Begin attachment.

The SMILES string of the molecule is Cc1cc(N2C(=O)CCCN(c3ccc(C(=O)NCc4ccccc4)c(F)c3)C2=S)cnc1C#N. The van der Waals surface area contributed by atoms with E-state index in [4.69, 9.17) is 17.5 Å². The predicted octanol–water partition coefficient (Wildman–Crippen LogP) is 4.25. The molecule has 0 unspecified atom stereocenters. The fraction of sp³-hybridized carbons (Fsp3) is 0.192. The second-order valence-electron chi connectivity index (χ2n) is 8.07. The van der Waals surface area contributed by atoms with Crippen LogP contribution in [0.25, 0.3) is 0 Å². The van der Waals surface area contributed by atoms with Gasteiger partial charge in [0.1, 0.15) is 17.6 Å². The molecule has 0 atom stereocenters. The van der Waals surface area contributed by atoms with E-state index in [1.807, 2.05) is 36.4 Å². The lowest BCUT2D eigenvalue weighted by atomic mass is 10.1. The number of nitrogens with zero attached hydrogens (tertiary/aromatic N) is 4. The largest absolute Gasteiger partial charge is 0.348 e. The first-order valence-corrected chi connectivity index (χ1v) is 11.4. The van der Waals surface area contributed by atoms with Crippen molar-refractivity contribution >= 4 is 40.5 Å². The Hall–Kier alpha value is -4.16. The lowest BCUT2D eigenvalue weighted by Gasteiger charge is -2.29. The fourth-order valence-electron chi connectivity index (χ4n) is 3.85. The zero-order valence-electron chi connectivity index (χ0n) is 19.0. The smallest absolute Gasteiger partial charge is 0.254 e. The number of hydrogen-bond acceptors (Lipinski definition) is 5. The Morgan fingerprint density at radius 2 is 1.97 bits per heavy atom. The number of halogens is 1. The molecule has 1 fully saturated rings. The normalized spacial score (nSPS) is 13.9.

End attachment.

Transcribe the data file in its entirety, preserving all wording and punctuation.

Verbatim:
The SMILES string of the molecule is Cc1cc(N2C(=O)CCCN(c3ccc(C(=O)NCc4ccccc4)c(F)c3)C2=S)cnc1C#N. The van der Waals surface area contributed by atoms with E-state index in [4.69, 9.17) is 17.5 Å². The predicted octanol–water partition coefficient (Wildman–Crippen LogP) is 4.25. The molecule has 0 unspecified atom stereocenters. The fraction of sp³-hybridized carbons (Fsp3) is 0.192. The second-order valence-electron chi connectivity index (χ2n) is 8.07. The van der Waals surface area contributed by atoms with Crippen LogP contribution in [0.25, 0.3) is 0 Å². The van der Waals surface area contributed by atoms with Gasteiger partial charge in [0.1, 0.15) is 17.6 Å². The molecule has 0 atom stereocenters. The van der Waals surface area contributed by atoms with E-state index in [1.807, 2.05) is 36.4 Å². The lowest BCUT2D eigenvalue weighted by atomic mass is 10.1. The number of nitrogens with zero attached hydrogens (tertiary/aromatic N) is 4. The largest absolute Gasteiger partial charge is 0.348 e. The first-order valence-corrected chi connectivity index (χ1v) is 11.4. The van der Waals surface area contributed by atoms with Crippen molar-refractivity contribution >= 4 is 40.5 Å². The Hall–Kier alpha value is -4.16. The lowest BCUT2D eigenvalue weighted by Gasteiger charge is -2.29. The fourth-order valence-electron chi connectivity index (χ4n) is 3.85. The zero-order valence-electron chi connectivity index (χ0n) is 19.0. The smallest absolute Gasteiger partial charge is 0.254 e. The number of hydrogen-bond acceptors (Lipinski definition) is 5. The Morgan fingerprint density at radius 2 is 1.97 bits per heavy atom. The number of halogens is 1. The molecule has 1 fully saturated rings. The normalized spacial score (nSPS) is 13.9.